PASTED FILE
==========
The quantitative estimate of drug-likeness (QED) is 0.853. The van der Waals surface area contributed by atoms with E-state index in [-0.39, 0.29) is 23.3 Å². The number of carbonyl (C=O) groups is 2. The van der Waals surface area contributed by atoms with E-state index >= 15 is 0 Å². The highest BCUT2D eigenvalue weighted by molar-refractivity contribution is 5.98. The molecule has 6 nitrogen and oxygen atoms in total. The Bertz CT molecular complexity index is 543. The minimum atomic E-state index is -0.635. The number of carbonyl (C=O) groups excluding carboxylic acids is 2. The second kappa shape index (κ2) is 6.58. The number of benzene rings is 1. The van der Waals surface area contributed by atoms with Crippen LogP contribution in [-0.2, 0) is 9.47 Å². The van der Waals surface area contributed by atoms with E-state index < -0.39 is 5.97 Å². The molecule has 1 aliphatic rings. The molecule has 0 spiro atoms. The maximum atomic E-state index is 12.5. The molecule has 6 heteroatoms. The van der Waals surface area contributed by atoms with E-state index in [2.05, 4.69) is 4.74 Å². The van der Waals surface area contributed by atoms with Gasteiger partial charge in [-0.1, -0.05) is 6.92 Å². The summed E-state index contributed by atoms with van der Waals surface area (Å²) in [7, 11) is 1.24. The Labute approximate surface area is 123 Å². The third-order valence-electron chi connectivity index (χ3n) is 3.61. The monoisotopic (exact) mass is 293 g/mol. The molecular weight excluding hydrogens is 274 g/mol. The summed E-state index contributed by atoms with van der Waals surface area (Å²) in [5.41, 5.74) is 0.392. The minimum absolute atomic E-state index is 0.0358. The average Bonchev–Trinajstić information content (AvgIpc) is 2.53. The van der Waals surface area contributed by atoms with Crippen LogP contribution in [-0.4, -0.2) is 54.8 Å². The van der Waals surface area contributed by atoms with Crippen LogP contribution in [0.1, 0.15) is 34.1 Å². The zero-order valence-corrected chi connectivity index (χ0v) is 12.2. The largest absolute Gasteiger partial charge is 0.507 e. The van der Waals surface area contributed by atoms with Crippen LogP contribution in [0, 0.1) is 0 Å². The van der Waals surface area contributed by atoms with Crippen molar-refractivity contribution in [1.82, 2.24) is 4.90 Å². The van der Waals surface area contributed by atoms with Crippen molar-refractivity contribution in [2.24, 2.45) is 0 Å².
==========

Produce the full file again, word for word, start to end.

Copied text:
The quantitative estimate of drug-likeness (QED) is 0.853. The van der Waals surface area contributed by atoms with E-state index in [-0.39, 0.29) is 23.3 Å². The number of carbonyl (C=O) groups is 2. The van der Waals surface area contributed by atoms with E-state index >= 15 is 0 Å². The highest BCUT2D eigenvalue weighted by molar-refractivity contribution is 5.98. The molecule has 6 nitrogen and oxygen atoms in total. The Bertz CT molecular complexity index is 543. The minimum atomic E-state index is -0.635. The number of carbonyl (C=O) groups excluding carboxylic acids is 2. The second kappa shape index (κ2) is 6.58. The number of benzene rings is 1. The van der Waals surface area contributed by atoms with Crippen LogP contribution in [-0.2, 0) is 9.47 Å². The van der Waals surface area contributed by atoms with E-state index < -0.39 is 5.97 Å². The molecule has 1 aliphatic rings. The molecule has 0 spiro atoms. The maximum atomic E-state index is 12.5. The molecule has 6 heteroatoms. The van der Waals surface area contributed by atoms with E-state index in [2.05, 4.69) is 4.74 Å². The van der Waals surface area contributed by atoms with Gasteiger partial charge in [-0.1, -0.05) is 6.92 Å². The summed E-state index contributed by atoms with van der Waals surface area (Å²) in [7, 11) is 1.24. The Labute approximate surface area is 123 Å². The third-order valence-electron chi connectivity index (χ3n) is 3.61. The monoisotopic (exact) mass is 293 g/mol. The molecular weight excluding hydrogens is 274 g/mol. The summed E-state index contributed by atoms with van der Waals surface area (Å²) in [5.41, 5.74) is 0.392. The minimum absolute atomic E-state index is 0.0358. The average Bonchev–Trinajstić information content (AvgIpc) is 2.53. The van der Waals surface area contributed by atoms with Crippen LogP contribution in [-0.4, -0.2) is 54.8 Å². The van der Waals surface area contributed by atoms with Crippen LogP contribution in [0.1, 0.15) is 34.1 Å². The zero-order valence-corrected chi connectivity index (χ0v) is 12.2. The largest absolute Gasteiger partial charge is 0.507 e. The van der Waals surface area contributed by atoms with Crippen LogP contribution in [0, 0.1) is 0 Å². The van der Waals surface area contributed by atoms with Crippen molar-refractivity contribution in [1.82, 2.24) is 4.90 Å². The van der Waals surface area contributed by atoms with Crippen molar-refractivity contribution in [2.24, 2.45) is 0 Å².